Below is a list of of hospitals that have been reported to be adopting this policy and other restrictive policies. Please note, confirmed means that a written policy has been sighted or a doula/client has experienced the enforcement of this policy during labour. Unconfirmed means that a woman has been verbally told this is the policy during her pregnancy. If you are aware of any other hospitals adopting these policies, or if any of the below hospitals have reversed their policies, please email us at [email protected]

**Please note that some of these hospitals may allow a doula if the birthing woman seeks permission from the Maternity Unit Manager or OB.


**Blacktown Hospital (Blacktown, NSW)

Calvary North Adelaide Hospital (North Adelaide, SA)

Centenary Hospital for Women & Children (Canberra, ACT)

**Coffs Harbour Health Campus (Coffs Harbour, NSW)

**Gosford Private Hospital (North Gosford, NSW)

Launceston General Hospital (Launceston, TAS)

Mater Mothers' Hospital Brisbane (South Brisbane, QLD)

Nepean Hospital (Penrith, NSW)

Royal Brisbane and Women's Hospital (Herston, QLD)

St John of God Mt Lawley Hospital (Mount Lawley, WA)

Sunshine Hospital (St Albans, VIC)

University Hospital Geelong (Geelong, VIC)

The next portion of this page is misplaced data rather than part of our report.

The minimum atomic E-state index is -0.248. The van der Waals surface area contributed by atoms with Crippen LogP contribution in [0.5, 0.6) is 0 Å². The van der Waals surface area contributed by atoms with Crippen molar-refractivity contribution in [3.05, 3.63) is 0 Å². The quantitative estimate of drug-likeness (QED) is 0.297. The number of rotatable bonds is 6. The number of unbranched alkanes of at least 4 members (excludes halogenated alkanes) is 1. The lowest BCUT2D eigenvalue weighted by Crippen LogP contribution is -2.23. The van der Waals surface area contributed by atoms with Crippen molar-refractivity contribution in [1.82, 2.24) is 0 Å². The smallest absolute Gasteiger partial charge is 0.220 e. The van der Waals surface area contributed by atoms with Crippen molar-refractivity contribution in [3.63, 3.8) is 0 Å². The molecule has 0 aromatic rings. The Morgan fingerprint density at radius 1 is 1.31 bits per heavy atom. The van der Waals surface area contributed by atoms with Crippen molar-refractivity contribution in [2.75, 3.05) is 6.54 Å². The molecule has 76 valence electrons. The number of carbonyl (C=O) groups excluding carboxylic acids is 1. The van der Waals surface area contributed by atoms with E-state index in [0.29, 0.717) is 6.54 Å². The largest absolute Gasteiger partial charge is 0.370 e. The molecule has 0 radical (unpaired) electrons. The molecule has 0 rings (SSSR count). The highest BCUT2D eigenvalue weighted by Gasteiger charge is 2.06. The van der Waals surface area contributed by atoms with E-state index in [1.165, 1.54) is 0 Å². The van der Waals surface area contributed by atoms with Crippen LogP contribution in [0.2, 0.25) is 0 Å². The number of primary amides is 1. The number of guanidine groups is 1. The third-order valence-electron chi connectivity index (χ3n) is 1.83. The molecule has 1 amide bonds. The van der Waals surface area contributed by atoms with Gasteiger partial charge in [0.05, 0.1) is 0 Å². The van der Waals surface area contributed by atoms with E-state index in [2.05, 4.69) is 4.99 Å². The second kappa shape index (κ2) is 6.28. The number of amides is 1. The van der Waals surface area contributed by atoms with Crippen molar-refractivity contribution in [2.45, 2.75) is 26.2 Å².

Albury Wodonga Health (Albury, NSW; Wodonga, VIC)

Angliss Hospital (Upper Ferntree Gully, VIC)

Bowral Hospital (Bowral, NSW)

Caboolture Hospital (Caboolture, QLD)

Cabrini Maternity (Malvern, VIC)

Frances Perry House - Maternity Hospital (Parkville, VIC)

Hobart Private Hospital (Hobart, TAS)

Monash Medical Centre (Clayton, VIC)

Northeast Health Wangaratta (Wangaratta, VIC)

Redcliffe Hospital (Redcliffe, QLD)

Royal Hobart Hospital (Hobart, TAS)

Royal Hospital for Women (Randwick, NSW)

Royal North Short Hospital, (St Leonards, NSW)

Sandringham Hospital (Sandringham, VIC)

St John of God Geelong Hospital (Geelong, VIC)

Sutherland Hospital (Caringbah, NSW)

The Royal Women's Hospital (Parkville, VIC)


Royal Hospital for Women (Randwick, NSW)

Royal North Shore Hospital (St Leonards, NSW)


Royal Brisbane and Women's Hospital (Herston, QLD)